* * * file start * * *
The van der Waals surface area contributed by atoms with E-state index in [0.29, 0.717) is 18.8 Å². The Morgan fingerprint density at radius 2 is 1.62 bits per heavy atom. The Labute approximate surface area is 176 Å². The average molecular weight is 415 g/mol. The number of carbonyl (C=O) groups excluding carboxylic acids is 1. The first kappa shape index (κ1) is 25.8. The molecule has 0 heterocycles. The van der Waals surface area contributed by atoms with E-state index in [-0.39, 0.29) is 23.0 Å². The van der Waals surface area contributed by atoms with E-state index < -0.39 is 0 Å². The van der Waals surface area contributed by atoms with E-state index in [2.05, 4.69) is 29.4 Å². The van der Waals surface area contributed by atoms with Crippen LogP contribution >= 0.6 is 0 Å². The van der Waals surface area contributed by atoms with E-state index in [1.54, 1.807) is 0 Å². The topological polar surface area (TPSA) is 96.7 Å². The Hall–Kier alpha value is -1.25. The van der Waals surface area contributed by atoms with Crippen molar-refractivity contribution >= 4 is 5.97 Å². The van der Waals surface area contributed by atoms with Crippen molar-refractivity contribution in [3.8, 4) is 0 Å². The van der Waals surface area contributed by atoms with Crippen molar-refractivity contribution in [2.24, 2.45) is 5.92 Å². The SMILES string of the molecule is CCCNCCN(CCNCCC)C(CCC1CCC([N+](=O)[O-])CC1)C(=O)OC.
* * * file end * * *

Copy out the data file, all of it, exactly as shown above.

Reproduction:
The van der Waals surface area contributed by atoms with E-state index in [0.29, 0.717) is 18.8 Å². The Morgan fingerprint density at radius 2 is 1.62 bits per heavy atom. The Labute approximate surface area is 176 Å². The average molecular weight is 415 g/mol. The number of carbonyl (C=O) groups excluding carboxylic acids is 1. The first kappa shape index (κ1) is 25.8. The molecule has 0 heterocycles. The van der Waals surface area contributed by atoms with E-state index in [-0.39, 0.29) is 23.0 Å². The van der Waals surface area contributed by atoms with E-state index < -0.39 is 0 Å². The van der Waals surface area contributed by atoms with E-state index in [2.05, 4.69) is 29.4 Å². The van der Waals surface area contributed by atoms with Crippen LogP contribution >= 0.6 is 0 Å². The van der Waals surface area contributed by atoms with E-state index in [1.54, 1.807) is 0 Å². The topological polar surface area (TPSA) is 96.7 Å². The Hall–Kier alpha value is -1.25. The van der Waals surface area contributed by atoms with Crippen molar-refractivity contribution >= 4 is 5.97 Å². The van der Waals surface area contributed by atoms with Crippen molar-refractivity contribution in [3.8, 4) is 0 Å². The van der Waals surface area contributed by atoms with Crippen molar-refractivity contribution in [2.24, 2.45) is 5.92 Å². The SMILES string of the molecule is CCCNCCN(CCNCCC)C(CCC1CCC([N+](=O)[O-])CC1)C(=O)OC.